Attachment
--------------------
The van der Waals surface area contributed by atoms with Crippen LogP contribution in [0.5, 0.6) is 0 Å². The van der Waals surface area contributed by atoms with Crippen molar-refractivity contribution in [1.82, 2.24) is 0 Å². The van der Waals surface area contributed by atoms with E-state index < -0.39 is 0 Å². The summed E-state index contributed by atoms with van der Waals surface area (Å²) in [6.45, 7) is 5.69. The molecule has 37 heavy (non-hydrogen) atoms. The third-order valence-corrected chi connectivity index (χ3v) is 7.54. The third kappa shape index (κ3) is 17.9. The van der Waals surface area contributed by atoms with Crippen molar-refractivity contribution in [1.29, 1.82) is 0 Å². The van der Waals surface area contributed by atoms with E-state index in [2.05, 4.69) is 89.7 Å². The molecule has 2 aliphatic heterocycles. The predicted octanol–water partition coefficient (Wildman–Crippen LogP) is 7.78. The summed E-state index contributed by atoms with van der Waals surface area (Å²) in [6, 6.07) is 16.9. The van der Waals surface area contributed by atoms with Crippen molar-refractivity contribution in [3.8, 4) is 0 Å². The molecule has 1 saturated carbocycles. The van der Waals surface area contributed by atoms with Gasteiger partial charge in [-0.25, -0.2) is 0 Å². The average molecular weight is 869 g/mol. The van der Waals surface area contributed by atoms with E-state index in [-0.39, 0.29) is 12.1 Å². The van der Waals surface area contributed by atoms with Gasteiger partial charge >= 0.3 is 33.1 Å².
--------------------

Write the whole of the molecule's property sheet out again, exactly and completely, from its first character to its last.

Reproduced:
The van der Waals surface area contributed by atoms with Crippen LogP contribution in [0.5, 0.6) is 0 Å². The van der Waals surface area contributed by atoms with Crippen molar-refractivity contribution in [1.82, 2.24) is 0 Å². The van der Waals surface area contributed by atoms with E-state index < -0.39 is 0 Å². The summed E-state index contributed by atoms with van der Waals surface area (Å²) in [6.45, 7) is 5.69. The molecule has 37 heavy (non-hydrogen) atoms. The third-order valence-corrected chi connectivity index (χ3v) is 7.54. The third kappa shape index (κ3) is 17.9. The van der Waals surface area contributed by atoms with Crippen molar-refractivity contribution in [1.29, 1.82) is 0 Å². The van der Waals surface area contributed by atoms with E-state index in [2.05, 4.69) is 89.7 Å². The molecule has 2 aliphatic heterocycles. The predicted octanol–water partition coefficient (Wildman–Crippen LogP) is 7.78. The summed E-state index contributed by atoms with van der Waals surface area (Å²) in [6, 6.07) is 16.9. The van der Waals surface area contributed by atoms with Crippen molar-refractivity contribution in [3.8, 4) is 0 Å². The molecule has 1 saturated carbocycles. The van der Waals surface area contributed by atoms with Gasteiger partial charge in [-0.25, -0.2) is 0 Å². The average molecular weight is 869 g/mol. The van der Waals surface area contributed by atoms with E-state index in [-0.39, 0.29) is 12.1 Å². The van der Waals surface area contributed by atoms with Gasteiger partial charge >= 0.3 is 33.1 Å².